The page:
WESTFIELD, NJ — With the CDC now encouraging the public to wear masks as protection from COVID-19, coupled with a nationwide shortage of N-95 and surgical masks, Westfield-area residents have been stepping up to craft masks on their own.
“I had heard on March 19 that there was a mask shortage for healthcare workers,” said Westfield resident Phyllis Binder. “I posted on a few Facebook groups that I belong to, and in a few days we had enough volunteers willing to make handcrafted fabric masks that we started a new Facebook group — NJ Sews in Unity.”
In just a few weeks the group has nearly 200 members who have taken on various tasks in the process — cutting fabric and elastic, donating and washing fabric, or sewing the masks.
They have together donated more than 500 washable, reusable masks, mostly to healthcare workers treating patients who do not have COVID-19, to facilities including Atlantic Health System, Pediatric Specialty Care and Mercy Catholic Medical Center in Pennsylvania, and Harrogate Retirement Community in Lakewood, N.J.
Westfield resident Nellie Bloom is a physical therapist who recently joined NJ Sews in Unity to begin sewing masks.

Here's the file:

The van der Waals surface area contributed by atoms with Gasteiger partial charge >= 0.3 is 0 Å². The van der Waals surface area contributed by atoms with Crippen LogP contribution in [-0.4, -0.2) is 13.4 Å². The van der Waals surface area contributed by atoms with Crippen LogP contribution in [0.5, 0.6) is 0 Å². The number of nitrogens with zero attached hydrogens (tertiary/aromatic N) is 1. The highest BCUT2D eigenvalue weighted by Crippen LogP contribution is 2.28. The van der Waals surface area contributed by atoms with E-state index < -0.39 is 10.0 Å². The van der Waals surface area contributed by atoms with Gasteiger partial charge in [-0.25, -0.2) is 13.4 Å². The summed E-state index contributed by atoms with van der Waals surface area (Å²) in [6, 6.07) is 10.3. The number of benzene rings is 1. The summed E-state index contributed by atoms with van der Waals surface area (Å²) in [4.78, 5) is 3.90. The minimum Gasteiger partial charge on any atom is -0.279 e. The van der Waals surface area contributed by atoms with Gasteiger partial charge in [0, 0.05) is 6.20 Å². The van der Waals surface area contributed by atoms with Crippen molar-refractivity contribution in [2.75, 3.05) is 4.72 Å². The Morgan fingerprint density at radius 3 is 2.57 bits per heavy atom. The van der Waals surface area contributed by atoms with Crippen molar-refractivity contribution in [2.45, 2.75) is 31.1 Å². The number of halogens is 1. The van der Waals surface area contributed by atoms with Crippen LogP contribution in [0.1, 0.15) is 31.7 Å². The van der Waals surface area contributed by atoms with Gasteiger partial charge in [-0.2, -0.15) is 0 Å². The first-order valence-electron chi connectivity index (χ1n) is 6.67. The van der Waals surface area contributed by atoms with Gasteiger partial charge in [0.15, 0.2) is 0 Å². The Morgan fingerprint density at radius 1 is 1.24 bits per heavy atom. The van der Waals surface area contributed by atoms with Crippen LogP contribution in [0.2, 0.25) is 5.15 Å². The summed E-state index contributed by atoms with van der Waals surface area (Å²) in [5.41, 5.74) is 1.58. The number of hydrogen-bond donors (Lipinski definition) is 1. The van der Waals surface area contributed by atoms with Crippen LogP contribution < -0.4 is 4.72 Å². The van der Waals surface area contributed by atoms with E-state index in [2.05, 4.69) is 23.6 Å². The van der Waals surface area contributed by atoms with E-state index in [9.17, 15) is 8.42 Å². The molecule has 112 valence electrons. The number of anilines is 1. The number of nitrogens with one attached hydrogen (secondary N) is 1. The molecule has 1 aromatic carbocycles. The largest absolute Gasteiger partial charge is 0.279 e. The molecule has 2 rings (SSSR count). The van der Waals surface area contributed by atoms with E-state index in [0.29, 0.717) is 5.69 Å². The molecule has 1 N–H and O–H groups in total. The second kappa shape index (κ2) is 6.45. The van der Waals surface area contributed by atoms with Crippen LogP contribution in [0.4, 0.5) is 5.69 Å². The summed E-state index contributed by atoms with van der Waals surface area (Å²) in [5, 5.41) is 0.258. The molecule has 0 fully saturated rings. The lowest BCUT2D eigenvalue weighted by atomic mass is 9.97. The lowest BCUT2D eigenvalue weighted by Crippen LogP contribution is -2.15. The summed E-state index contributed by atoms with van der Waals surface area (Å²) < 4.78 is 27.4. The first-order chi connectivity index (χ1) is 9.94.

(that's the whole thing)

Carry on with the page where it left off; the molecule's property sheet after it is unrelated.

“It’s very frustrating to be a healthcare worker and not have the opportunity to help anyone,” Bloom said. “This is what I can do without being on the front lines.” Bloom picks up the materials to create the masks and drops the finished product back on a volunteer’s porch. She finished her fourth batch of masks this week.
Marci Kleinberg-Bandelli has been involved with the group since its inception.
“We have people doing the sewing, some who cut fabric, and others who are taking on the organizational aspect of our process,” said Kleinberg-Bandelli, who lives in Westfield. “It’s been exciting to see how so many people have come together, but without any personal contact, in such a short amount of time. It’s grown organically. There’s a safety protocol that we encourage, because we want this to be as safe as possible.”
While not a member of the NJ Sews in Unity group, Westfield resident Lynne Hirsh has also begun sewing masks that friends, family and neighbors are using to keep themselves safe while social distancing.
“I’m happy to be able to provide something so people can feel comfortable doing what they need to,” said Hirsh, who owns LH Design Interiors. “I have extra materials from window treatments and pillows from my interior design work, and some of it is a good weight for masks.”
Hirsh estimates that it takes her just over 30 minutes to craft a mask from start to finish. She packs them in individual bags with Life Savers candy and a note written by her two daughters that says “I hope this is your lifesaver,” and leaves them on her porch for pickup.
Hirsh’s masks, which she is providing at no cost, have become so popular since she posted on her social media that she has limited each family to two masks, and has started a waiting list.
As diagnosed cases of COVID-19 continue to rise in Westfield, the CDC recommends that residents wear masks for times when it’s necessary to leave the house.
Are you a business interested in reaching our audience? Contact Jackie Lieberman at email@example.com.